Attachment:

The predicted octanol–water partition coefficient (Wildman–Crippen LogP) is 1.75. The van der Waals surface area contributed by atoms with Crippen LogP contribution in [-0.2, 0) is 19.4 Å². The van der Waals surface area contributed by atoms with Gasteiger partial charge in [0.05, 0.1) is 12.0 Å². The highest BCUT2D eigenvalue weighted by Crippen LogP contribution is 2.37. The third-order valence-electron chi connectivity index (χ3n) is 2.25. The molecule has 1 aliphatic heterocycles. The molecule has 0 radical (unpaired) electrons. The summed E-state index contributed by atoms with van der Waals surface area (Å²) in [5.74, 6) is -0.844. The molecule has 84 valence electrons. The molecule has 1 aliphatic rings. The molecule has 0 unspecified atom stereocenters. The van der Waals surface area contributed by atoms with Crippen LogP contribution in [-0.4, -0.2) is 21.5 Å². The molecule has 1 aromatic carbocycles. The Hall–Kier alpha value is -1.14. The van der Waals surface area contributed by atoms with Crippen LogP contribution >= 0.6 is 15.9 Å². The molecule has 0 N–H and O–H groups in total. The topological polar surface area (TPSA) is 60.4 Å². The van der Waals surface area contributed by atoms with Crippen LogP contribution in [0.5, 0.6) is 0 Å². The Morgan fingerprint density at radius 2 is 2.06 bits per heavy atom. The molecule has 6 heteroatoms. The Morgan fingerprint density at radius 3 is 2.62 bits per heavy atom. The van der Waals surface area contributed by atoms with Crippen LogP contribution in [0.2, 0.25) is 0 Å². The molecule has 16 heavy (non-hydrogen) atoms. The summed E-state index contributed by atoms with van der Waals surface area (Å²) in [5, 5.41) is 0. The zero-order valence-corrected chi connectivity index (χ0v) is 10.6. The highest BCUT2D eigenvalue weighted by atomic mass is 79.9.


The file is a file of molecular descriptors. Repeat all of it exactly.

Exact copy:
The predicted octanol–water partition coefficient (Wildman–Crippen LogP) is 1.75. The van der Waals surface area contributed by atoms with Crippen LogP contribution in [-0.2, 0) is 19.4 Å². The van der Waals surface area contributed by atoms with Gasteiger partial charge in [0.05, 0.1) is 12.0 Å². The highest BCUT2D eigenvalue weighted by Crippen LogP contribution is 2.37. The third-order valence-electron chi connectivity index (χ3n) is 2.25. The molecule has 1 aliphatic heterocycles. The molecule has 0 radical (unpaired) electrons. The summed E-state index contributed by atoms with van der Waals surface area (Å²) in [5.74, 6) is -0.844. The molecule has 84 valence electrons. The molecule has 1 aliphatic rings. The molecule has 0 unspecified atom stereocenters. The van der Waals surface area contributed by atoms with Crippen LogP contribution in [-0.4, -0.2) is 21.5 Å². The molecule has 1 aromatic carbocycles. The Hall–Kier alpha value is -1.14. The van der Waals surface area contributed by atoms with Crippen LogP contribution >= 0.6 is 15.9 Å². The molecule has 0 N–H and O–H groups in total. The topological polar surface area (TPSA) is 60.4 Å². The van der Waals surface area contributed by atoms with Crippen LogP contribution in [0.5, 0.6) is 0 Å². The Morgan fingerprint density at radius 2 is 2.06 bits per heavy atom. The molecule has 6 heteroatoms. The Morgan fingerprint density at radius 3 is 2.62 bits per heavy atom. The van der Waals surface area contributed by atoms with Crippen LogP contribution in [0.2, 0.25) is 0 Å². The molecule has 16 heavy (non-hydrogen) atoms. The summed E-state index contributed by atoms with van der Waals surface area (Å²) in [5, 5.41) is 0. The zero-order valence-corrected chi connectivity index (χ0v) is 10.6. The highest BCUT2D eigenvalue weighted by atomic mass is 79.9.